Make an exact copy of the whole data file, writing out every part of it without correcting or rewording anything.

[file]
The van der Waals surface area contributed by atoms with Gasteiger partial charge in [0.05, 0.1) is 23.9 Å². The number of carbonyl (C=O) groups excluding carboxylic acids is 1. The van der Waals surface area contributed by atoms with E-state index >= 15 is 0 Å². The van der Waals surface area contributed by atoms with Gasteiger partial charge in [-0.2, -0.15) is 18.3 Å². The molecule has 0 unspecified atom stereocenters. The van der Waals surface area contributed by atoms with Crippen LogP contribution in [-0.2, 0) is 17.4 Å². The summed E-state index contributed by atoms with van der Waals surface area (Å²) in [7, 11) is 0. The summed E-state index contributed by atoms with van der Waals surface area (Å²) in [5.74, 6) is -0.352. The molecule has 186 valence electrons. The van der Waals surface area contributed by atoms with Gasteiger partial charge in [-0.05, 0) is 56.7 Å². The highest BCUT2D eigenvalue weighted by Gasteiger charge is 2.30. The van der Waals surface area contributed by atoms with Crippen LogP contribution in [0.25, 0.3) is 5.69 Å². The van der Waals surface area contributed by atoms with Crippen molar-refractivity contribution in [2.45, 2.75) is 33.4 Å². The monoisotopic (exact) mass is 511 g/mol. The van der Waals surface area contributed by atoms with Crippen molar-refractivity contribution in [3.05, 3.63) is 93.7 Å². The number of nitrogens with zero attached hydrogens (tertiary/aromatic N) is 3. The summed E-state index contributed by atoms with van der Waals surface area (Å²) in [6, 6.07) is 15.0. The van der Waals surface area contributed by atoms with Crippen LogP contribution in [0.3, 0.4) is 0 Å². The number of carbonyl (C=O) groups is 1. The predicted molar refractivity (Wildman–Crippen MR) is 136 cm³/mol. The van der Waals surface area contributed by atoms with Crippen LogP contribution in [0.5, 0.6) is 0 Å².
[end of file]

The van der Waals surface area contributed by atoms with Gasteiger partial charge in [0.05, 0.1) is 23.9 Å². The number of carbonyl (C=O) groups excluding carboxylic acids is 1. The van der Waals surface area contributed by atoms with E-state index >= 15 is 0 Å². The van der Waals surface area contributed by atoms with Gasteiger partial charge in [-0.2, -0.15) is 18.3 Å². The molecule has 0 unspecified atom stereocenters. The van der Waals surface area contributed by atoms with Crippen LogP contribution in [-0.2, 0) is 17.4 Å². The summed E-state index contributed by atoms with van der Waals surface area (Å²) in [7, 11) is 0. The summed E-state index contributed by atoms with van der Waals surface area (Å²) in [5.74, 6) is -0.352. The molecule has 186 valence electrons. The van der Waals surface area contributed by atoms with Gasteiger partial charge in [-0.05, 0) is 56.7 Å². The highest BCUT2D eigenvalue weighted by Gasteiger charge is 2.30. The van der Waals surface area contributed by atoms with Crippen LogP contribution in [0.25, 0.3) is 5.69 Å². The van der Waals surface area contributed by atoms with Crippen molar-refractivity contribution in [2.45, 2.75) is 33.4 Å². The monoisotopic (exact) mass is 511 g/mol. The van der Waals surface area contributed by atoms with Crippen molar-refractivity contribution in [3.05, 3.63) is 93.7 Å². The number of nitrogens with zero attached hydrogens (tertiary/aromatic N) is 3. The summed E-state index contributed by atoms with van der Waals surface area (Å²) in [6, 6.07) is 15.0. The van der Waals surface area contributed by atoms with Crippen LogP contribution in [0.3, 0.4) is 0 Å². The number of carbonyl (C=O) groups is 1. The predicted molar refractivity (Wildman–Crippen MR) is 136 cm³/mol. The van der Waals surface area contributed by atoms with Crippen LogP contribution in [0.5, 0.6) is 0 Å².